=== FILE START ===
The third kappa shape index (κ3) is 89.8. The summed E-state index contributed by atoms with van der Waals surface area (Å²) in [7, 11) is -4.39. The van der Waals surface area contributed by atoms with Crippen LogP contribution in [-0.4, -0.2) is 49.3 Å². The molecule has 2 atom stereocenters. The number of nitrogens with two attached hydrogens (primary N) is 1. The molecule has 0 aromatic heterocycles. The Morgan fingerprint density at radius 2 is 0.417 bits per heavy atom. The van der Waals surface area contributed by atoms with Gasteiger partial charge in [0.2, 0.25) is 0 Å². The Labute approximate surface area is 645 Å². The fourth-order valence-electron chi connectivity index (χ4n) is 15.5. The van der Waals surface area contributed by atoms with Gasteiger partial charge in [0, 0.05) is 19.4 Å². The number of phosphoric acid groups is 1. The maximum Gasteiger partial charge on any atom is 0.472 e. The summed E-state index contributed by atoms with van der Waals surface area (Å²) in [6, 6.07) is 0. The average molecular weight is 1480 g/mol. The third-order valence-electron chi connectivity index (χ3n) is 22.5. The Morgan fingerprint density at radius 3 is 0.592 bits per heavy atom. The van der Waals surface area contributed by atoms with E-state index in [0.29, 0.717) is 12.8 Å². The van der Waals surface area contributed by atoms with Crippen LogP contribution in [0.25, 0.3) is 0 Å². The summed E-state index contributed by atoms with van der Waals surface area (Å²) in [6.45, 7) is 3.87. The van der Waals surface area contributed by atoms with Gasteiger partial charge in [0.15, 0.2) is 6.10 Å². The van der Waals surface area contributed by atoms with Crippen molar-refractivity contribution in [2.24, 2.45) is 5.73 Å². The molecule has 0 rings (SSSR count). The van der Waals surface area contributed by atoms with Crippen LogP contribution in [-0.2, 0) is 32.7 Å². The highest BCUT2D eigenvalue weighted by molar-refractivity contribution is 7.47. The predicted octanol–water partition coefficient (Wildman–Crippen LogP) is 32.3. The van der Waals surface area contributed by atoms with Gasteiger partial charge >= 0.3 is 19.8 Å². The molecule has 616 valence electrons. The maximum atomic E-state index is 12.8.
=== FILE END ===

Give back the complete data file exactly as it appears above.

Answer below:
The third kappa shape index (κ3) is 89.8. The summed E-state index contributed by atoms with van der Waals surface area (Å²) in [7, 11) is -4.39. The van der Waals surface area contributed by atoms with Crippen LogP contribution in [-0.4, -0.2) is 49.3 Å². The molecule has 2 atom stereocenters. The number of nitrogens with two attached hydrogens (primary N) is 1. The molecule has 0 aromatic heterocycles. The Morgan fingerprint density at radius 2 is 0.417 bits per heavy atom. The van der Waals surface area contributed by atoms with Gasteiger partial charge in [0.2, 0.25) is 0 Å². The Labute approximate surface area is 645 Å². The fourth-order valence-electron chi connectivity index (χ4n) is 15.5. The van der Waals surface area contributed by atoms with Gasteiger partial charge in [0, 0.05) is 19.4 Å². The number of phosphoric acid groups is 1. The maximum Gasteiger partial charge on any atom is 0.472 e. The summed E-state index contributed by atoms with van der Waals surface area (Å²) in [6, 6.07) is 0. The average molecular weight is 1480 g/mol. The third-order valence-electron chi connectivity index (χ3n) is 22.5. The Morgan fingerprint density at radius 3 is 0.592 bits per heavy atom. The van der Waals surface area contributed by atoms with E-state index in [0.29, 0.717) is 12.8 Å². The van der Waals surface area contributed by atoms with Crippen LogP contribution in [0.25, 0.3) is 0 Å². The summed E-state index contributed by atoms with van der Waals surface area (Å²) in [6.45, 7) is 3.87. The van der Waals surface area contributed by atoms with Gasteiger partial charge in [0.15, 0.2) is 6.10 Å². The van der Waals surface area contributed by atoms with Crippen molar-refractivity contribution in [2.24, 2.45) is 5.73 Å². The molecule has 0 rings (SSSR count). The van der Waals surface area contributed by atoms with Crippen LogP contribution in [-0.2, 0) is 32.7 Å². The highest BCUT2D eigenvalue weighted by molar-refractivity contribution is 7.47. The predicted octanol–water partition coefficient (Wildman–Crippen LogP) is 32.3. The van der Waals surface area contributed by atoms with Gasteiger partial charge >= 0.3 is 19.8 Å². The molecule has 616 valence electrons. The maximum atomic E-state index is 12.8.